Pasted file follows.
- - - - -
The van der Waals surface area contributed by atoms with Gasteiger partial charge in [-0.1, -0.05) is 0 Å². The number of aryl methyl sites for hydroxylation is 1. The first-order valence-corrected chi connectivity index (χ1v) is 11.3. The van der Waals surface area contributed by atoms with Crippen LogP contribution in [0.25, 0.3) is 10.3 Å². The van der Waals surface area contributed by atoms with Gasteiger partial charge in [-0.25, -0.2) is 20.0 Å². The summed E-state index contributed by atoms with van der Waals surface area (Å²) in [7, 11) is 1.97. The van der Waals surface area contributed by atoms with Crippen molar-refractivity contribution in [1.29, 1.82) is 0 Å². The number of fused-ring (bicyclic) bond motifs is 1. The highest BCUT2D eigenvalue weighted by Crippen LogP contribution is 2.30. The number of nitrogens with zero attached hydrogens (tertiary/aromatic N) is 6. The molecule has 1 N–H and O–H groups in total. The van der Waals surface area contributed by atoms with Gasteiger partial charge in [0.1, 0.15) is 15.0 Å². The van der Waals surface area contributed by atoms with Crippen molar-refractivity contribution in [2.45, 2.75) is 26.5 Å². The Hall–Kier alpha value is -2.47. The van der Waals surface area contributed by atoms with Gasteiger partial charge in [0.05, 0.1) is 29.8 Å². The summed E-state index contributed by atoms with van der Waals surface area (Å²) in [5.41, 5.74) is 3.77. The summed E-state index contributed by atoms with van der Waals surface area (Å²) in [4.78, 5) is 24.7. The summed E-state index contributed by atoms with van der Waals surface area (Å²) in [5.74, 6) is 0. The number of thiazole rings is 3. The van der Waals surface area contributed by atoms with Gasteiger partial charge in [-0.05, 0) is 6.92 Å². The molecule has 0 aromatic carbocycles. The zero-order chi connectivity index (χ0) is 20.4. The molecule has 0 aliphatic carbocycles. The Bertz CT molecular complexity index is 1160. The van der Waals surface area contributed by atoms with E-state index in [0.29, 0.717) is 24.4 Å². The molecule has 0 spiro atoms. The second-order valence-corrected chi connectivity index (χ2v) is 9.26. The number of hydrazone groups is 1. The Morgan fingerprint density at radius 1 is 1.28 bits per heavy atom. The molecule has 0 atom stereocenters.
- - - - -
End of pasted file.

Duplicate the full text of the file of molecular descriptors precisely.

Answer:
The van der Waals surface area contributed by atoms with Gasteiger partial charge in [-0.1, -0.05) is 0 Å². The number of aryl methyl sites for hydroxylation is 1. The first-order valence-corrected chi connectivity index (χ1v) is 11.3. The van der Waals surface area contributed by atoms with Crippen LogP contribution in [0.25, 0.3) is 10.3 Å². The van der Waals surface area contributed by atoms with Gasteiger partial charge in [-0.25, -0.2) is 20.0 Å². The summed E-state index contributed by atoms with van der Waals surface area (Å²) in [7, 11) is 1.97. The van der Waals surface area contributed by atoms with Crippen molar-refractivity contribution in [1.29, 1.82) is 0 Å². The number of fused-ring (bicyclic) bond motifs is 1. The highest BCUT2D eigenvalue weighted by Crippen LogP contribution is 2.30. The number of nitrogens with zero attached hydrogens (tertiary/aromatic N) is 6. The molecule has 1 N–H and O–H groups in total. The van der Waals surface area contributed by atoms with Gasteiger partial charge in [0.1, 0.15) is 15.0 Å². The van der Waals surface area contributed by atoms with Crippen molar-refractivity contribution in [2.45, 2.75) is 26.5 Å². The Hall–Kier alpha value is -2.47. The van der Waals surface area contributed by atoms with Gasteiger partial charge in [0.05, 0.1) is 29.8 Å². The summed E-state index contributed by atoms with van der Waals surface area (Å²) in [5.41, 5.74) is 3.77. The summed E-state index contributed by atoms with van der Waals surface area (Å²) in [4.78, 5) is 24.7. The summed E-state index contributed by atoms with van der Waals surface area (Å²) in [5.74, 6) is 0. The number of thiazole rings is 3. The van der Waals surface area contributed by atoms with Gasteiger partial charge in [-0.05, 0) is 6.92 Å². The molecule has 0 aromatic carbocycles. The zero-order chi connectivity index (χ0) is 20.4. The molecule has 0 aliphatic carbocycles. The Bertz CT molecular complexity index is 1160. The van der Waals surface area contributed by atoms with E-state index in [0.29, 0.717) is 24.4 Å². The molecule has 0 spiro atoms. The second-order valence-corrected chi connectivity index (χ2v) is 9.26. The number of hydrazone groups is 1. The Morgan fingerprint density at radius 1 is 1.28 bits per heavy atom. The molecule has 0 atom stereocenters.